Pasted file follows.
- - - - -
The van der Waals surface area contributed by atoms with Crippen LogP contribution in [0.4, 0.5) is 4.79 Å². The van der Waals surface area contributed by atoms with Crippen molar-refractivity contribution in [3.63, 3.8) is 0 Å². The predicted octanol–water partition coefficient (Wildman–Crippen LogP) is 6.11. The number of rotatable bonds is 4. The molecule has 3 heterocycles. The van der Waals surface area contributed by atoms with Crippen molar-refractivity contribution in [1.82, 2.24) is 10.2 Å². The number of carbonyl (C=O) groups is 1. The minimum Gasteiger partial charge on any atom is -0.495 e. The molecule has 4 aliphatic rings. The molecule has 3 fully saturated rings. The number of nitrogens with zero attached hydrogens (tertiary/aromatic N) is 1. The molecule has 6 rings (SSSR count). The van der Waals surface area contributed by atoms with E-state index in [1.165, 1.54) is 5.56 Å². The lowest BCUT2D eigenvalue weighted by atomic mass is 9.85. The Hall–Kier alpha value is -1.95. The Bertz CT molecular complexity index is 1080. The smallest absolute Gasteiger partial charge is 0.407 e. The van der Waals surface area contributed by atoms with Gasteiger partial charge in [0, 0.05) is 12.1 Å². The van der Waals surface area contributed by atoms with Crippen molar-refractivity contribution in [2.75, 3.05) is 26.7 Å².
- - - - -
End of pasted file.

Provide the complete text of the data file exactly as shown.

The van der Waals surface area contributed by atoms with Crippen LogP contribution in [0.4, 0.5) is 4.79 Å². The van der Waals surface area contributed by atoms with Crippen molar-refractivity contribution in [3.63, 3.8) is 0 Å². The predicted octanol–water partition coefficient (Wildman–Crippen LogP) is 6.11. The number of rotatable bonds is 4. The molecule has 3 heterocycles. The van der Waals surface area contributed by atoms with Crippen molar-refractivity contribution in [1.82, 2.24) is 10.2 Å². The number of carbonyl (C=O) groups is 1. The minimum Gasteiger partial charge on any atom is -0.495 e. The molecule has 4 aliphatic rings. The molecule has 3 fully saturated rings. The number of nitrogens with zero attached hydrogens (tertiary/aromatic N) is 1. The molecule has 6 rings (SSSR count). The van der Waals surface area contributed by atoms with E-state index in [1.165, 1.54) is 5.56 Å². The lowest BCUT2D eigenvalue weighted by atomic mass is 9.85. The Hall–Kier alpha value is -1.95. The Bertz CT molecular complexity index is 1080. The smallest absolute Gasteiger partial charge is 0.407 e. The van der Waals surface area contributed by atoms with Gasteiger partial charge in [0, 0.05) is 12.1 Å². The van der Waals surface area contributed by atoms with Crippen molar-refractivity contribution in [2.75, 3.05) is 26.7 Å².